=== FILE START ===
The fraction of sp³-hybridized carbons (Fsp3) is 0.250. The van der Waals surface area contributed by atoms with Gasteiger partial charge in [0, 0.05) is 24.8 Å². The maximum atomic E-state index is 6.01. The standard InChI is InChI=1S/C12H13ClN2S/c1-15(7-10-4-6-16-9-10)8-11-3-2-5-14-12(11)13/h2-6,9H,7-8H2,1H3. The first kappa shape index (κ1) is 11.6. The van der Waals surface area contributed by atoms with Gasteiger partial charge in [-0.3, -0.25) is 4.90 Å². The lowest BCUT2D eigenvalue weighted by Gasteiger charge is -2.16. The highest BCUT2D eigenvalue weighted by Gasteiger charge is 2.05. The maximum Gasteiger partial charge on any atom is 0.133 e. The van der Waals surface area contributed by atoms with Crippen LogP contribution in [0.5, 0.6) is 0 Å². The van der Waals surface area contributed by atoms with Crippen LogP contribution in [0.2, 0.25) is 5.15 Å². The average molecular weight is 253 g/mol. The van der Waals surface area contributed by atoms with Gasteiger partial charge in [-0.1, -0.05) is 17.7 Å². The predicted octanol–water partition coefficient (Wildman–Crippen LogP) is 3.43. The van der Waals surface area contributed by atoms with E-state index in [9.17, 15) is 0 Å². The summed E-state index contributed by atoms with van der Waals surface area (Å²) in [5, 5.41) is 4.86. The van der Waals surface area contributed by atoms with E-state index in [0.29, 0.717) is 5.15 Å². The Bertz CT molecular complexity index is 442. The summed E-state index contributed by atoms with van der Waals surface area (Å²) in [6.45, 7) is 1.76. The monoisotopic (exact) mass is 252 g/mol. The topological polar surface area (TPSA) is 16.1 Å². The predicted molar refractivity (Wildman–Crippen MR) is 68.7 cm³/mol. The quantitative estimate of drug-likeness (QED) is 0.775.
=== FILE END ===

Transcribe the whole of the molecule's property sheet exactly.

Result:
The fraction of sp³-hybridized carbons (Fsp3) is 0.250. The van der Waals surface area contributed by atoms with Gasteiger partial charge in [0, 0.05) is 24.8 Å². The maximum atomic E-state index is 6.01. The standard InChI is InChI=1S/C12H13ClN2S/c1-15(7-10-4-6-16-9-10)8-11-3-2-5-14-12(11)13/h2-6,9H,7-8H2,1H3. The first kappa shape index (κ1) is 11.6. The van der Waals surface area contributed by atoms with Gasteiger partial charge in [-0.3, -0.25) is 4.90 Å². The lowest BCUT2D eigenvalue weighted by Gasteiger charge is -2.16. The highest BCUT2D eigenvalue weighted by Gasteiger charge is 2.05. The maximum Gasteiger partial charge on any atom is 0.133 e. The van der Waals surface area contributed by atoms with Crippen LogP contribution in [0.5, 0.6) is 0 Å². The van der Waals surface area contributed by atoms with Crippen LogP contribution in [0.2, 0.25) is 5.15 Å². The average molecular weight is 253 g/mol. The van der Waals surface area contributed by atoms with Gasteiger partial charge in [-0.1, -0.05) is 17.7 Å². The predicted octanol–water partition coefficient (Wildman–Crippen LogP) is 3.43. The van der Waals surface area contributed by atoms with E-state index in [9.17, 15) is 0 Å². The summed E-state index contributed by atoms with van der Waals surface area (Å²) in [5, 5.41) is 4.86. The van der Waals surface area contributed by atoms with E-state index in [0.29, 0.717) is 5.15 Å². The Bertz CT molecular complexity index is 442. The summed E-state index contributed by atoms with van der Waals surface area (Å²) in [6.45, 7) is 1.76. The monoisotopic (exact) mass is 252 g/mol. The topological polar surface area (TPSA) is 16.1 Å². The predicted molar refractivity (Wildman–Crippen MR) is 68.7 cm³/mol. The quantitative estimate of drug-likeness (QED) is 0.775.